Poverty And Social Class In Arthur Morrison’s A Child Of The Jago

1883 words - 8 pages

Arthur Morrison’s A Child of the Jago (1896) is intrinsically linked to the social class system and poverty. The novel is set and published during the late Victorian age, a period in which the working class experienced a relentless struggle against the harsh realities of social and working conditions. Moreover, in his paper The Working Class in Britain 1850-1939, John Benson highlights the disparities between the poor and the economy during the era as a result of the Industrial revolution and urbanisation(Benson, 2003,p.30). Although, Benson's argument is valid when focusing on a social novel such as A Child of the Jago; because through his childhood the protagonist Dickie Perrot commits heinous crimes and becomes incredibly defiant in the old Jago; On the other hand, Benson's argument does not explain how and why an individual would succumb to these acts. Morrison makes it clear in his preface to his readers and critics that he wrote the novel to expose the trails and tribulations of the poor and the grim realities of slum living through the characterization of Dicky Perrot ' It was my fate to encounter a place in Shoreditch, where children were born and reared in circumstances which gave them no reasonable chance of living decent lives: where children were born foredamned to a criminal or semi criminal career' (Morrison, 1897). Despite, the novel being set in the fictional genre, elements of Morrison's personal life is prevalent throughout the text. Morrison originates from a working class background and collaborated with Reverend Osborne to campaigned for a variety of social reforms and slum clearance in the Old Nichol (Matlz, 2003). Thus, the novel is based on the conception of reality rather than fiction for its audience. Although critics such as Keating has critically acclaimed Morrison's slum literature ( Rawlinson, 2006, p.159 ), the novel has sparked many debates amongst literary critics and historians in relation to the complexities of class in late Victorian Britain. With a particular focus on class as its primary theme, this content of this paper will discuss Morrison's representation of criminality in A Child of the Jago.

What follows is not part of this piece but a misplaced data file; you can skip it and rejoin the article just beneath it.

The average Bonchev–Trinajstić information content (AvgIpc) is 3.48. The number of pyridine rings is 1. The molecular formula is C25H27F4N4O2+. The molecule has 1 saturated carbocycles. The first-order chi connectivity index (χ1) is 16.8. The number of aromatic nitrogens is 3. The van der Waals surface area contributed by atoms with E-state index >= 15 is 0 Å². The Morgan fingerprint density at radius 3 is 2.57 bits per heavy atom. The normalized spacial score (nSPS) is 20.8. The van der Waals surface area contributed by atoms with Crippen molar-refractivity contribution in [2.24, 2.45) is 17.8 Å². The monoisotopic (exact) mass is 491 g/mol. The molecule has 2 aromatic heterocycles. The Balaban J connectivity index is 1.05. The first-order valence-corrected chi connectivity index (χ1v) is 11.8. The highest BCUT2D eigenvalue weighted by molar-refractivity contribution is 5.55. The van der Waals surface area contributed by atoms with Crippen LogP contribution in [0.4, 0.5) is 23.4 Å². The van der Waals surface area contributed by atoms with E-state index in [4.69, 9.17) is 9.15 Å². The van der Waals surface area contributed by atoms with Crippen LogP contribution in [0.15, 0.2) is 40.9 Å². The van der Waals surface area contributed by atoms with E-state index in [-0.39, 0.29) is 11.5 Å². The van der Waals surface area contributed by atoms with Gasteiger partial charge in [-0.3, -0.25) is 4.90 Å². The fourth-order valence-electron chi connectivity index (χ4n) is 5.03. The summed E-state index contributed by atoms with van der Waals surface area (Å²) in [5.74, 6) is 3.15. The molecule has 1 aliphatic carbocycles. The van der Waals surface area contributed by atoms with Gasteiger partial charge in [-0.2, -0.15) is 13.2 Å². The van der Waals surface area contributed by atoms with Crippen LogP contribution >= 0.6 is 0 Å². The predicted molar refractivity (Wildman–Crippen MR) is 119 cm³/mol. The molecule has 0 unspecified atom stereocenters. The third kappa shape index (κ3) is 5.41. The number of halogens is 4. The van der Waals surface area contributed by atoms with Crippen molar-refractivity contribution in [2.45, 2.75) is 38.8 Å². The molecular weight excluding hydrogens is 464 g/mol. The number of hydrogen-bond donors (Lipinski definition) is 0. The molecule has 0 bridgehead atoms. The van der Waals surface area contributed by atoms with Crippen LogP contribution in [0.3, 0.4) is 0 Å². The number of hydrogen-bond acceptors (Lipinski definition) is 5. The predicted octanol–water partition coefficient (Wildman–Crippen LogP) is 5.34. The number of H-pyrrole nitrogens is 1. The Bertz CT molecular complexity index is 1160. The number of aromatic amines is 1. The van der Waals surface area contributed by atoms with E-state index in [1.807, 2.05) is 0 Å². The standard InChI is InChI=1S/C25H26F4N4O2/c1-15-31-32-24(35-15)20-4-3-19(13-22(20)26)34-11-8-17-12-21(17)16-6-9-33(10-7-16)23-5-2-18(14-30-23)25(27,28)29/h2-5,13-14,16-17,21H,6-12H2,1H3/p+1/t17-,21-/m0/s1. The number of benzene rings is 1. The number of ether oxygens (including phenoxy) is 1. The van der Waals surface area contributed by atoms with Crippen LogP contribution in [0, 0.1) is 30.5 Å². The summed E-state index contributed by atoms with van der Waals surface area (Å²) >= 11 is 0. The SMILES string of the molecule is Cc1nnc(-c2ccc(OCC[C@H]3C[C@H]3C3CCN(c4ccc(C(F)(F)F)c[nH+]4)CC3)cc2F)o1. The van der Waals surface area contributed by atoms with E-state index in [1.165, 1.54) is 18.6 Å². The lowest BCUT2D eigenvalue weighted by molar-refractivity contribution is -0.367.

Morrison adopts a third person narrative, offering the reader to examine the whole spectrum of poverty and criminal behaviour . In addition, the novel utilises a range of literary techniques styles such as Gothic elements to convey the grotesque and morbid imagery of the slums. For example, Morrison's use of calamitous settings in the opening pages 'lurid sky.. mingled stink – the odour of the Jago' reinforces the filthy living conditions of slums in the Jago. Moreover, The Jago is where ' women and men had swarmed...and died, like wolves in their liars' (Morrison, 1896)
The animalistic and ominous tone in this passage emphasises the idea of East End London as a place of savagery, degeneration and danger. Furthermore, Morrison's authorial voice has led Stilltone to refute...

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